Left 4 Dead 2 review
Thanks to a heady mix of zombies and violence, plus an unparalleled sense of camaraderie with your fellow players, Left 4 Dead was a massive multiplayer hit. Valve has wisely opted not to muck around with a winning formula in this sequel: so once again four Survivors battle against the Infected zombie horde.
Left 4 Dead 2 (L4D2) is set the Southern United States, the levels are bigger, with a more open feel and more split-height areas that send you up ladders and along walkways. Our favourite is Dark Carnival, an isolated theme park, complete with zombie clowns, an undead-infested tunnel of love, and a death-defying run along rollercoaster tracks as the horde rushes to engulf you.
The addition of melee weapons means that not only can you take out a zombie with a well-aimed shotgun blast to the head, but you can also use a chainsaw, fire axe, baseball bat or skillet to achieve the same result. Although it's still best to keep zombies at a distance, they're a great back-up, particularly if you're being rushed by a mob.
Other additions include a more advanced AI, which dynamically changes the spawning locations and weapons caches; a defibrillator to revive dead team mates and a new play mode, where Survivors must collect fuel against the clock. The special Infected from the last game, like the bile-spewing Boomer and hauntingly lethal Witch are still there, along with new additions, capable of spitting acid or riding Survivors into danger.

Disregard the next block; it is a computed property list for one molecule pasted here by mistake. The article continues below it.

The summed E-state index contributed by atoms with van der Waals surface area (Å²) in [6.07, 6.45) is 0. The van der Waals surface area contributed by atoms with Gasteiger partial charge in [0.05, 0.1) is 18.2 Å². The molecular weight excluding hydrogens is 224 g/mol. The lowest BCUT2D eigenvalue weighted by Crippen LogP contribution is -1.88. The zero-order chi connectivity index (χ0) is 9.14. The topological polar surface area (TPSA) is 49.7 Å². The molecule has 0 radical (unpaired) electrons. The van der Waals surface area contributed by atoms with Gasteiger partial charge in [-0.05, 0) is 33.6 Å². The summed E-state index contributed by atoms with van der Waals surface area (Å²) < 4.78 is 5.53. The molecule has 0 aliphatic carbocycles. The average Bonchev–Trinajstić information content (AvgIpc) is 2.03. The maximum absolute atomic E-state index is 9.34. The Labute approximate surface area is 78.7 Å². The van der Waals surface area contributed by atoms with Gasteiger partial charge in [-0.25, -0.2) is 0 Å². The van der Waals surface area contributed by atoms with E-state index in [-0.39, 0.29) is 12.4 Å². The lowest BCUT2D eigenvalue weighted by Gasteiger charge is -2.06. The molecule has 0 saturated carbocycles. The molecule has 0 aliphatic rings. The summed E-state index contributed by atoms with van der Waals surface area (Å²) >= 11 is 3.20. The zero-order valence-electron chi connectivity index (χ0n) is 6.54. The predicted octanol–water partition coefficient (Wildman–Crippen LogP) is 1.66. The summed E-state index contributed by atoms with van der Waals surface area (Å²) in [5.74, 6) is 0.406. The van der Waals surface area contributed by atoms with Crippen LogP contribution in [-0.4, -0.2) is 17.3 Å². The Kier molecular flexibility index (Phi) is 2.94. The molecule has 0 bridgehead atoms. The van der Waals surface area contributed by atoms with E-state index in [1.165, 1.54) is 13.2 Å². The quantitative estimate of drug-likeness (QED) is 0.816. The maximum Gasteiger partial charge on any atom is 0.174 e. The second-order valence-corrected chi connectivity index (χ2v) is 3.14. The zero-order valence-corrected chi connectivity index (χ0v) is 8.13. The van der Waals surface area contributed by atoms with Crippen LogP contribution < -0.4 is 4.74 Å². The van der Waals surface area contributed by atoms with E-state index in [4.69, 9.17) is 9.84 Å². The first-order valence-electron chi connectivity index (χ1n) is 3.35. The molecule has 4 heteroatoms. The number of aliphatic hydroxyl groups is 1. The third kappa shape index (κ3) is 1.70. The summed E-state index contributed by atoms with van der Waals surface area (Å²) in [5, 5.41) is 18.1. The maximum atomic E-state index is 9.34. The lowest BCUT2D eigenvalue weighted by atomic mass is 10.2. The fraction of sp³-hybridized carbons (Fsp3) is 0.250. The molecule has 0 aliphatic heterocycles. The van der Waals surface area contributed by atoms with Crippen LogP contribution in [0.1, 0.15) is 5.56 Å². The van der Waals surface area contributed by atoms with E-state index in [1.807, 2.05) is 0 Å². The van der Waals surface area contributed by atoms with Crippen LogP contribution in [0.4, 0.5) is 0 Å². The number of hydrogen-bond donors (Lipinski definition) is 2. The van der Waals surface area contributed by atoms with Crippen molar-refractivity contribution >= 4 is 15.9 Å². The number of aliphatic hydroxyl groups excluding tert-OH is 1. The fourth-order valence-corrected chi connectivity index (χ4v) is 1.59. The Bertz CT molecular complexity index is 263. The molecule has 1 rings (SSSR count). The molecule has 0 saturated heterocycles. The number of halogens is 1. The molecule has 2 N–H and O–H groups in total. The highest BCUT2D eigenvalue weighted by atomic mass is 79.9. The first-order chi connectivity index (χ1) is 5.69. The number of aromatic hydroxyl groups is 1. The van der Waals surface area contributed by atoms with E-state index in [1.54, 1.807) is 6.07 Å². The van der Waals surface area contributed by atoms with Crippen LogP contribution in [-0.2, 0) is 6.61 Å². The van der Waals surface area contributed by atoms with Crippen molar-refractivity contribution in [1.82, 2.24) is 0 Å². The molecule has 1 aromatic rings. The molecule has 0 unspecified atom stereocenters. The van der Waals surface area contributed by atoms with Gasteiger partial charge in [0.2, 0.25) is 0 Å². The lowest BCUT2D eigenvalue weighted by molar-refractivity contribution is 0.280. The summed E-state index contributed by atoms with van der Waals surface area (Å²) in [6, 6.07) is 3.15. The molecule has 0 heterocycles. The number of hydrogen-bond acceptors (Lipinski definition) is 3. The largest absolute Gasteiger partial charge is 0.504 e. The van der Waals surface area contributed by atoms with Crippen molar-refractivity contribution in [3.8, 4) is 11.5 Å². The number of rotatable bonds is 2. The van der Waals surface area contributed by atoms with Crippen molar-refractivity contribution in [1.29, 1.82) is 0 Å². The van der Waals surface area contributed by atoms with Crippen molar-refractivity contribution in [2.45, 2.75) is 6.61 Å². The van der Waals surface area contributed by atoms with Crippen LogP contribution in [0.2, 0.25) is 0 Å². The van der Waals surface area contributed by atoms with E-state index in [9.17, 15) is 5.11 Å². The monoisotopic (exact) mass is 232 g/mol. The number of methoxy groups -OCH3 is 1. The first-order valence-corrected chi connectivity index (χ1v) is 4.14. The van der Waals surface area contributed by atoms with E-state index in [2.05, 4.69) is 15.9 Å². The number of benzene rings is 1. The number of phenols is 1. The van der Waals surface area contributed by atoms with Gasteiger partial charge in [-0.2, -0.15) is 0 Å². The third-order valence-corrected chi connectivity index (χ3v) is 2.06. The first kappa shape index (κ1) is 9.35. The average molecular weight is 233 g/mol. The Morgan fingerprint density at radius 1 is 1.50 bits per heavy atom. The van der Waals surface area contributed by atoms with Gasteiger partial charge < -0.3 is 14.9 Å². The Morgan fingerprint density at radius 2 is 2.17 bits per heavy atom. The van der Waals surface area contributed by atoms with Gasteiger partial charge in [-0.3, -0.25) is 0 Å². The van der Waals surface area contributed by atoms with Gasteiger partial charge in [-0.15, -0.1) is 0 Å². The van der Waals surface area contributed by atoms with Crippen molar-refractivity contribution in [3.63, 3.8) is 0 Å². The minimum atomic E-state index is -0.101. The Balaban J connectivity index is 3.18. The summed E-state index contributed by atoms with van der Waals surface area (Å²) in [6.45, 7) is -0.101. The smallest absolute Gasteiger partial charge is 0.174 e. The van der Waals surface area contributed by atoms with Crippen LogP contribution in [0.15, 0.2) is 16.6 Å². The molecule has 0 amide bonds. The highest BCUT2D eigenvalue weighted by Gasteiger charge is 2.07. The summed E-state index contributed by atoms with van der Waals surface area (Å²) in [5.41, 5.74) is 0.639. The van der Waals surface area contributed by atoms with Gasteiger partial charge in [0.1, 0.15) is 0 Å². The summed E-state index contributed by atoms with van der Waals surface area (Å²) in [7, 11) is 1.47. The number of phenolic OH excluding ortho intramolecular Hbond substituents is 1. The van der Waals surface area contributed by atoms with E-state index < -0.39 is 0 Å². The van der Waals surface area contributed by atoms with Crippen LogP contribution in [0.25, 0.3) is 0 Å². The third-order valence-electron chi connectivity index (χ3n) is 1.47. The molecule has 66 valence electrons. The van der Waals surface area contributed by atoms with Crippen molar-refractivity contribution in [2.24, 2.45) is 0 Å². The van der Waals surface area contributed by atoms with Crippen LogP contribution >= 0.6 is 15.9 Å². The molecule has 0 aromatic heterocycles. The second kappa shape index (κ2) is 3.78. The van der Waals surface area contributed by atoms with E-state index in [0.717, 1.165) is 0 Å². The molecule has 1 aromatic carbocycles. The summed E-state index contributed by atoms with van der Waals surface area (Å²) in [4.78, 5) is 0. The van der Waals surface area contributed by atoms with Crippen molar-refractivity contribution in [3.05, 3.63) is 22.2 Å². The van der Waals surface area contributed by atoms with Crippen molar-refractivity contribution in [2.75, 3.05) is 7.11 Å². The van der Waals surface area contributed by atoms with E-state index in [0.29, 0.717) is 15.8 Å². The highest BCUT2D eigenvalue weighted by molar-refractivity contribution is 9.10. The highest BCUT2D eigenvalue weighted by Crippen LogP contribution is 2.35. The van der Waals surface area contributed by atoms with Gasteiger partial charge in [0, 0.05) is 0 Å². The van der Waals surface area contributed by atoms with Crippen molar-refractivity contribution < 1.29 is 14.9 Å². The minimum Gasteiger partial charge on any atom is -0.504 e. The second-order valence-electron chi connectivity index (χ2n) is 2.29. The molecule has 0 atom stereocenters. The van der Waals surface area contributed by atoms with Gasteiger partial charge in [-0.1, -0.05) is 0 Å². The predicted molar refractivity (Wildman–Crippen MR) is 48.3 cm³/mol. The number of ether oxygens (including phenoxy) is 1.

In single-player mode you control one Survivor while the computer handles the other three. It feels like practice for the real thing, though. The meat of the game is in multi-player, you can opt for Campaign mode with computer-controlled Infected or Versus mode, where a rival team controls four special Infected. The levels work best with real players, and areas that seems tedious in single-player come to life when you've got friends to look out for.
Everyone has the same abilities, so casual gamers can drop in to play a couple of levels without being massively outclassed by the rest of their team. Teamwork is vital – if you don't bother to heal a dying teammate, then don't expect them to watch your back in future.
Valve's Source engine doesn't make great demands of your hardware but is starting to look a bit dated. Fortunately, the unadorned scenery doesn't really register when you're legging it from three dozen zombies. The computer-controlled zombies – even the special Infected - are stupid and don't work together in the way that a human team does, which makes Versus the gameplay mode of choice for most.
L4D2 is hugely fun. It's taken exactly what we loved about the first game – nerve-jangling tension, brutal violence and epic co-op multiplayer – and made it better. It provides near-perfect multiplayer mayhem, but those who like to play alone should still steer well clear.
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